Premier League chairmen have agreed changes to the communication of VAR inside grounds after grilling referees chief Mike Riley on their ‘grave concerns’ for close to two hours.
At a fractious and unusually long shareholders’ meeting yesterday, which included a visit from Prince William, the 20 top-flight clubs pushed through improvements to on-screen VAR messaging.
From next month the giant screens will say what type of VAR check is taking place, such as for a handball or a foul, in order to boost the experience for fans.
Although the clubs and PGMOL managing director Riley agreed improvements must be made to the ‘consistency, speed and communication of decision-making’, the consensus was that making fundamental changes mid-season would damage the integrity of the competition.
There will therefore be no ‘significant change’ made to VAR’s application in the Premier League, despite considerable division among clubs and fans over its impact so far this season.
Instead, research will be carried out with fans and other stakeholders to get their views on VAR and the system will be under continuous review.
Aston Villa chief executive Christian Purslow left the meeting saying all clubs have ‘grave concerns’ about VAR, although West Ham co-chairman David Gold said ‘VAR is alive and kicking’.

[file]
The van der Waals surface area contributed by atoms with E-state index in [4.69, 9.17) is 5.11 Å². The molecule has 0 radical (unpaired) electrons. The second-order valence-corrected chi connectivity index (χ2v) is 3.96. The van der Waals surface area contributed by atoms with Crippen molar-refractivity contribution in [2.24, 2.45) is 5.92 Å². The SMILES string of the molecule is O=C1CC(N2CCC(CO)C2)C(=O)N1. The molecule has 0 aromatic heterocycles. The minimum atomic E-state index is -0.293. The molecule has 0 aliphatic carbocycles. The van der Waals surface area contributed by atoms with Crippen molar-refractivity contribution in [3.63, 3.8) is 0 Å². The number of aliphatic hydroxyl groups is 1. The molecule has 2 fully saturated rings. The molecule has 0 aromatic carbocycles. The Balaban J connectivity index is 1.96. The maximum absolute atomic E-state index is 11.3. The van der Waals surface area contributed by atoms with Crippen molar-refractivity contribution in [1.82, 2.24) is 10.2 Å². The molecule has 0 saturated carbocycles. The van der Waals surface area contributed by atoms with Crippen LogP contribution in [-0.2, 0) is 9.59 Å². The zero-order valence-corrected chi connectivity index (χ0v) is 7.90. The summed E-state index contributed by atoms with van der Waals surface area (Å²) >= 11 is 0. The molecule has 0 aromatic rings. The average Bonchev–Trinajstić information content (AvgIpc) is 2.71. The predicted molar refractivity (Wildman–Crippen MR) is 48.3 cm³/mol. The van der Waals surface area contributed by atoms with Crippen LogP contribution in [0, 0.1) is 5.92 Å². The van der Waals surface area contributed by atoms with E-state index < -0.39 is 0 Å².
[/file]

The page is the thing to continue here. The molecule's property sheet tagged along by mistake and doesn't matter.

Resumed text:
It had been mooted that clubs might recommend referees using pitchside monitors, but the protocol will remain that they should be used ‘sparingly’.
As he left the meeting at a London hotel, Purslow said: ‘I’ve got grave concerns but so does everyone in the room. We’ve had a very robust discussion. The message has got through to the league and to the referees’ association that fans are unhappy and many stakeholders in the game think we have to do a lot better.’
Gold said: ‘There’s not going to be any significant change. What I can say is that VAR is alive and kicking.
‘This is a brand new system. We just have to be a bit more patient. We will get it right.’
Asked specifically about pitchside monitors, which have not been used in the Premier League so far but are available at every stadium, Gold said: ‘I hate the idea of a referee that has been running around for an hour having to run over to a pitch-side monitor. I’m absolutely against it.
‘Some don’t have an opinion. Some like the idea but, predominantly, I don’t think it’s supported.’
The Premier League said the use of pitchside monitors will be reserved for ‘unseen incidents or when information from the VAR is outside the expectation range of the referee’.
Regarding how the VAR process is communicated within stadiums, the Premier League said: ‘There will be increased information made available to attending fans and viewers watching around the world. This will explain in more detail what is being checked.’